“Your appointment conveys confidence to the markets, to our partners around the world, to institutions, to social agents [empresas y sindicatos] and, of course, to all the Spanish men and women.” The analysis of this appeal from Nadia Calviño to her successor, Carlos Corpo, in the transfer of powers this Friday serves to understand the path that the new Minister of Economy, Commerce and Business is taking.
The economic policy decided by Corps and the rest of the Government’s officials in the matter –María Jesús Montero (Treasury), Teresa Ribera (Energy), Yolanda Díaz (Labor), José Luis Escrivá (Digital)…– must combine the reduction from the deficit to 3% and debt (as required by the new EU taxes) with avoiding another blow of inflation to families and companies (that is, to activity in general) and maintaining strategic investments in the green transition and in digital.
The task is not easy and, given the brake on public spending caused by the fiscal corset that will be released in 2024 (after the previous one was deactivated due to the pandemic), Calviño reminded his replacement (although perhaps it was not necessary) to remain calm to “the markets [que a fin de cuentas son los fondos de inversión, bancos, aseguradoras y particulares de todo el mundo que tienen nuestra deuda pública]” and pleasing partners and institutions (the European Commission, the ECB or the IMF) will be crucial to be able to serve households, companies and the transformations that the current moment demands.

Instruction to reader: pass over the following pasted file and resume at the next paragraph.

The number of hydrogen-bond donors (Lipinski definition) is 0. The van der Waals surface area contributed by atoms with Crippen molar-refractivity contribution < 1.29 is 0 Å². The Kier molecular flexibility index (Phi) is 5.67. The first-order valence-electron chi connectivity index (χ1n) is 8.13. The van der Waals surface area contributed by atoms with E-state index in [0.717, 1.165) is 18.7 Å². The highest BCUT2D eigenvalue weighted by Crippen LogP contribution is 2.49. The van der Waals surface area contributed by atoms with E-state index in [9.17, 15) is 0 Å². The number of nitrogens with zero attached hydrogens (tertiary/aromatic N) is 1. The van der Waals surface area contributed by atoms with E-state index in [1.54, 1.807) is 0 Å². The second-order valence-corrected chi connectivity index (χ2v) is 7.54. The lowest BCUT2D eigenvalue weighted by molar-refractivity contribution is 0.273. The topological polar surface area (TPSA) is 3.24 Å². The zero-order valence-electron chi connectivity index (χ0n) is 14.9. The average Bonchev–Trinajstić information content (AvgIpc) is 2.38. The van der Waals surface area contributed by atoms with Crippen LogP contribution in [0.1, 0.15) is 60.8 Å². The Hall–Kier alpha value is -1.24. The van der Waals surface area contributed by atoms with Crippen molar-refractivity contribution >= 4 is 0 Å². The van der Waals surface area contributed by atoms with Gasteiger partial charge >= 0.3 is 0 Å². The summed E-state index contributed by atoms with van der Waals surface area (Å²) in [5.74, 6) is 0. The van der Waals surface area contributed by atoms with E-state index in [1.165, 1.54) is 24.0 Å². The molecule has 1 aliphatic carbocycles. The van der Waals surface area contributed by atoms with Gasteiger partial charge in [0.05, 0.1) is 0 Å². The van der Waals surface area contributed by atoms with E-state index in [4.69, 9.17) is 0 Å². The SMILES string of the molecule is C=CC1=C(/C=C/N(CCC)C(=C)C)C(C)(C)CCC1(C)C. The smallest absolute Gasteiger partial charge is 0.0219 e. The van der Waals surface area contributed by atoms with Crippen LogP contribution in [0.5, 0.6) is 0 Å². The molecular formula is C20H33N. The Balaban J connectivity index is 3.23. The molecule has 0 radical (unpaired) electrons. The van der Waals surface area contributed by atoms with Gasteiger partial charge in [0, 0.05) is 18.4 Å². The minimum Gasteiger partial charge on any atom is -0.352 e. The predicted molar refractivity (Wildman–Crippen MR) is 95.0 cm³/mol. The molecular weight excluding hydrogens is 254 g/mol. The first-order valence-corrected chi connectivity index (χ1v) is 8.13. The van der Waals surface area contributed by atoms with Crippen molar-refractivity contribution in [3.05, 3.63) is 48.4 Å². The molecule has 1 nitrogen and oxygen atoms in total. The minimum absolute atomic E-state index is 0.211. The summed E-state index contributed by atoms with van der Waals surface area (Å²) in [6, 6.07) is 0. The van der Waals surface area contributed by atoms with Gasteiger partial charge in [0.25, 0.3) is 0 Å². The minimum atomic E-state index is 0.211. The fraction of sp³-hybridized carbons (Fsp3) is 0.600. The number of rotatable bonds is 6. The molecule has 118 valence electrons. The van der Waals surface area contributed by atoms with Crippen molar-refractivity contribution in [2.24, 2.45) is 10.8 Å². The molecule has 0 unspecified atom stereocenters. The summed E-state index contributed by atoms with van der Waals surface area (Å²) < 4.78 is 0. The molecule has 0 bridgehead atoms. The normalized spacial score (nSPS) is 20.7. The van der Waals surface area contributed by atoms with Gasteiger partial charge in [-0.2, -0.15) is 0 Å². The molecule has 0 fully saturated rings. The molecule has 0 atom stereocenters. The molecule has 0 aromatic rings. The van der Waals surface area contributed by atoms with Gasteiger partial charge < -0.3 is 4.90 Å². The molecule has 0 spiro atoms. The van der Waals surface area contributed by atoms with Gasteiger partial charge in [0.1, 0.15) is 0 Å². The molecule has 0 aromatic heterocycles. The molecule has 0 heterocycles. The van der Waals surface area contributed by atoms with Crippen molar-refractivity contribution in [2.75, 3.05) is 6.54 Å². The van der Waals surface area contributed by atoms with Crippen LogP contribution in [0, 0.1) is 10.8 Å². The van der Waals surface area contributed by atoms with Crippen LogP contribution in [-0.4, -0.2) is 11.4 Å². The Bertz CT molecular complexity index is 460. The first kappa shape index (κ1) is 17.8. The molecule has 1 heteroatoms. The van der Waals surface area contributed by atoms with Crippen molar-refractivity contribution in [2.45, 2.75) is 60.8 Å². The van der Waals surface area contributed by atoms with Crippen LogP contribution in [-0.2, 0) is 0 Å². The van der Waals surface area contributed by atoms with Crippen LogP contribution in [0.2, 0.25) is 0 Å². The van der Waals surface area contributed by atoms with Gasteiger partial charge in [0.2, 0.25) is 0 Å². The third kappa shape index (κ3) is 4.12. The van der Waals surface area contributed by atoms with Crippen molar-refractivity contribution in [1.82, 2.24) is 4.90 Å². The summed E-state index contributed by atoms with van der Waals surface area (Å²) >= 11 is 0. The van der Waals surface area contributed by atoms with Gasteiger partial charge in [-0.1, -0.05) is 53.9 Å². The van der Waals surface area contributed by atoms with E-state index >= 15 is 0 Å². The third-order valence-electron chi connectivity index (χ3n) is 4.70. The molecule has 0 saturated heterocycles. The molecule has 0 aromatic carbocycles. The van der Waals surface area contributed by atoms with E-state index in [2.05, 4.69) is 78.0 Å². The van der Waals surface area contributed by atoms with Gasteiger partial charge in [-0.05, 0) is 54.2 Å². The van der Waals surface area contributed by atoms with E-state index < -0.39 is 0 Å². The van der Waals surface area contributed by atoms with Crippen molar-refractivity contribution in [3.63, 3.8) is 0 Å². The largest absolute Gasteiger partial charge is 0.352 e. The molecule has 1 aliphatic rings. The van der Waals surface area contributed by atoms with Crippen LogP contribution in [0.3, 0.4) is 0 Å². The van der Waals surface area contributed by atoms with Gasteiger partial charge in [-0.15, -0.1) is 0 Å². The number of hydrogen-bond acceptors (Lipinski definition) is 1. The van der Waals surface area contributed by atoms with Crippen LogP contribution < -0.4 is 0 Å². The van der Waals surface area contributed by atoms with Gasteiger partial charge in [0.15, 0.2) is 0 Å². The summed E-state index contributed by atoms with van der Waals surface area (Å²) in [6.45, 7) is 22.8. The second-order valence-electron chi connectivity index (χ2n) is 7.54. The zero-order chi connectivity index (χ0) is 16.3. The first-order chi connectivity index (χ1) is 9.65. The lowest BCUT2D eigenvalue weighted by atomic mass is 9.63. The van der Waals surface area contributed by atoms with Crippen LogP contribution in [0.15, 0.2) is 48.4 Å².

“Carlos Cuerpo is a first-class professional, with great technical solvency, who has great respect and prestige inside and outside of Spain,” Calviño stressed in the same vein. This Friday, Carlos Corpus exactly promised “commitment” to the fair distribution of progress and fiscal “responsibility” to reduce the debt and deficit.
The complexity of the challenge increases if the situation is observed. The new minister inherits an economy that is slowing its growth after completing the recovery from the COVID shock in 2022 and resisting the damage of inflation better than the main European partners from 2021.
The GDP (Gross Domestic Product) will close 2023 with an increase close to 2.5%, “four times more than the eurozone average”, as highlighted by the President of the Government, Pedro Sánchez, this Wednesday, in his balance sheet for the year. , after the last Council of Ministers.
In 2024, Spain will continue to lead growth. But the Executive and, specifically, the economic ministries will be obliged to shore up confidence and protect the two engines of activity, which will be almost exclusively household consumption and business investment, given the weakness of the foreign sector.
Next year, GDP is expected to grow by 1.7%, according to the European Commission. A lower pace than it had been setting since 2021 but which once again stands out in the eurozone. Precisely, the stagnation of the main trading partners means fewer exports and tourism that has reached or is close to reaching its ceiling, and explains a large part of the slowdown in activity as a whole. The forecast models used by the main institutions indicate that for every tenth that European growth contracts, Spain’s growth decreases by another.